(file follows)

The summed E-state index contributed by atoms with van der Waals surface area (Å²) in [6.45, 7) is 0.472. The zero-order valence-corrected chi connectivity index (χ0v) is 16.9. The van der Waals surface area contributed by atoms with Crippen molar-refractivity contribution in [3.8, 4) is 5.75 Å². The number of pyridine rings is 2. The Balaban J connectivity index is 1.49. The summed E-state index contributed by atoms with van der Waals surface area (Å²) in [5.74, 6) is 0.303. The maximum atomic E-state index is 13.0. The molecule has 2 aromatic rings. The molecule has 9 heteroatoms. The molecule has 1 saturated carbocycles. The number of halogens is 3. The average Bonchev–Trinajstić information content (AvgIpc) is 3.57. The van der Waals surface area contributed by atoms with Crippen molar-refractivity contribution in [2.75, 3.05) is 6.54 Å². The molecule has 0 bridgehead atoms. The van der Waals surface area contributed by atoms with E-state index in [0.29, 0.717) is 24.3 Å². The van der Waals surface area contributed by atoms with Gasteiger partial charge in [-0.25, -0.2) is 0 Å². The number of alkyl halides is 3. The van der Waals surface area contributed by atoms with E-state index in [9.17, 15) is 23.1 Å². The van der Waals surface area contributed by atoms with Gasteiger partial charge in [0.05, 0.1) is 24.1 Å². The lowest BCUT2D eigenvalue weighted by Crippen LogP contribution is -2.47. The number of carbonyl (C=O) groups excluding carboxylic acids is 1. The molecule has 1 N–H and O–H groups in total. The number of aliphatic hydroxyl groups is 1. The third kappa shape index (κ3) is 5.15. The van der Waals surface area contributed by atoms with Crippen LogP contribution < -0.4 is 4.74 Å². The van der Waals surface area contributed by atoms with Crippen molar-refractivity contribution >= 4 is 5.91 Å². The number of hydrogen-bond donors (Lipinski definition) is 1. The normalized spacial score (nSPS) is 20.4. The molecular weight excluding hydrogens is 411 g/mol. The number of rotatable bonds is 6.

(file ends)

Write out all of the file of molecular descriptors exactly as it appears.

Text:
The summed E-state index contributed by atoms with van der Waals surface area (Å²) in [6.45, 7) is 0.472. The zero-order valence-corrected chi connectivity index (χ0v) is 16.9. The van der Waals surface area contributed by atoms with Crippen molar-refractivity contribution in [3.8, 4) is 5.75 Å². The number of pyridine rings is 2. The Balaban J connectivity index is 1.49. The summed E-state index contributed by atoms with van der Waals surface area (Å²) in [5.74, 6) is 0.303. The maximum atomic E-state index is 13.0. The molecule has 2 aromatic rings. The molecule has 9 heteroatoms. The molecule has 1 saturated carbocycles. The number of halogens is 3. The average Bonchev–Trinajstić information content (AvgIpc) is 3.57. The van der Waals surface area contributed by atoms with Crippen molar-refractivity contribution in [2.75, 3.05) is 6.54 Å². The molecule has 0 bridgehead atoms. The van der Waals surface area contributed by atoms with E-state index in [0.29, 0.717) is 24.3 Å². The van der Waals surface area contributed by atoms with Gasteiger partial charge in [-0.25, -0.2) is 0 Å². The number of alkyl halides is 3. The van der Waals surface area contributed by atoms with E-state index in [9.17, 15) is 23.1 Å². The van der Waals surface area contributed by atoms with Gasteiger partial charge in [0.05, 0.1) is 24.1 Å². The lowest BCUT2D eigenvalue weighted by Crippen LogP contribution is -2.47. The number of carbonyl (C=O) groups excluding carboxylic acids is 1. The molecule has 1 N–H and O–H groups in total. The number of aliphatic hydroxyl groups is 1. The third kappa shape index (κ3) is 5.15. The van der Waals surface area contributed by atoms with Crippen LogP contribution < -0.4 is 4.74 Å². The van der Waals surface area contributed by atoms with Crippen molar-refractivity contribution >= 4 is 5.91 Å². The number of hydrogen-bond donors (Lipinski definition) is 1. The normalized spacial score (nSPS) is 20.4. The molecular weight excluding hydrogens is 411 g/mol. The number of rotatable bonds is 6.